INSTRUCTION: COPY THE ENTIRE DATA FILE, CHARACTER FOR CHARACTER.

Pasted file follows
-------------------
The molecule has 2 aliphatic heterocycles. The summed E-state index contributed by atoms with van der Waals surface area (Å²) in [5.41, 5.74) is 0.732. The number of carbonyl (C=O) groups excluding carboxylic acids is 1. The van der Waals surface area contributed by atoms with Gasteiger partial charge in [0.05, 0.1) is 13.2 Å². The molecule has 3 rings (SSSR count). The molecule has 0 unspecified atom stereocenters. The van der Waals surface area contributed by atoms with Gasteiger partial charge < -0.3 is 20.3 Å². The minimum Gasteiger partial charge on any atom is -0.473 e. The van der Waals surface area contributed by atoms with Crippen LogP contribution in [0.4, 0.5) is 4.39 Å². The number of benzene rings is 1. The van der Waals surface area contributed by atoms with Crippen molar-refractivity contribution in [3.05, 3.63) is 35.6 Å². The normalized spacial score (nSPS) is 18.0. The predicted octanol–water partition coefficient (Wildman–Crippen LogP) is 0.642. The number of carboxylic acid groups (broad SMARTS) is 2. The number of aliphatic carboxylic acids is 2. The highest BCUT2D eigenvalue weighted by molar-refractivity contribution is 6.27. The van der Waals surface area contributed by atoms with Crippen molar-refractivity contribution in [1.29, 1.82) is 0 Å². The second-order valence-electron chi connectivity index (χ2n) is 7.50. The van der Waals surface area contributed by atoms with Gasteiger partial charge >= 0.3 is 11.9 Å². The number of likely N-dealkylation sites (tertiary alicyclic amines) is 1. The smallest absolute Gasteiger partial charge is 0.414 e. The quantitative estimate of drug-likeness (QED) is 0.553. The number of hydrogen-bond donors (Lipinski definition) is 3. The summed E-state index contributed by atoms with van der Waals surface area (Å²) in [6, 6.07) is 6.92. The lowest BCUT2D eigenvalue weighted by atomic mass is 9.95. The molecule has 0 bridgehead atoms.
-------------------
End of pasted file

The molecule has 2 aliphatic heterocycles. The summed E-state index contributed by atoms with van der Waals surface area (Å²) in [5.41, 5.74) is 0.732. The number of carbonyl (C=O) groups excluding carboxylic acids is 1. The van der Waals surface area contributed by atoms with Gasteiger partial charge in [0.05, 0.1) is 13.2 Å². The molecule has 3 rings (SSSR count). The molecule has 0 unspecified atom stereocenters. The van der Waals surface area contributed by atoms with Gasteiger partial charge < -0.3 is 20.3 Å². The minimum Gasteiger partial charge on any atom is -0.473 e. The van der Waals surface area contributed by atoms with Crippen LogP contribution in [0.4, 0.5) is 4.39 Å². The number of benzene rings is 1. The van der Waals surface area contributed by atoms with Crippen molar-refractivity contribution in [3.05, 3.63) is 35.6 Å². The normalized spacial score (nSPS) is 18.0. The predicted octanol–water partition coefficient (Wildman–Crippen LogP) is 0.642. The number of carboxylic acid groups (broad SMARTS) is 2. The number of aliphatic carboxylic acids is 2. The highest BCUT2D eigenvalue weighted by molar-refractivity contribution is 6.27. The van der Waals surface area contributed by atoms with Crippen molar-refractivity contribution in [1.29, 1.82) is 0 Å². The second-order valence-electron chi connectivity index (χ2n) is 7.50. The van der Waals surface area contributed by atoms with Gasteiger partial charge >= 0.3 is 11.9 Å². The number of likely N-dealkylation sites (tertiary alicyclic amines) is 1. The smallest absolute Gasteiger partial charge is 0.414 e. The quantitative estimate of drug-likeness (QED) is 0.553. The number of hydrogen-bond donors (Lipinski definition) is 3. The summed E-state index contributed by atoms with van der Waals surface area (Å²) in [6, 6.07) is 6.92. The lowest BCUT2D eigenvalue weighted by atomic mass is 9.95. The molecule has 0 bridgehead atoms.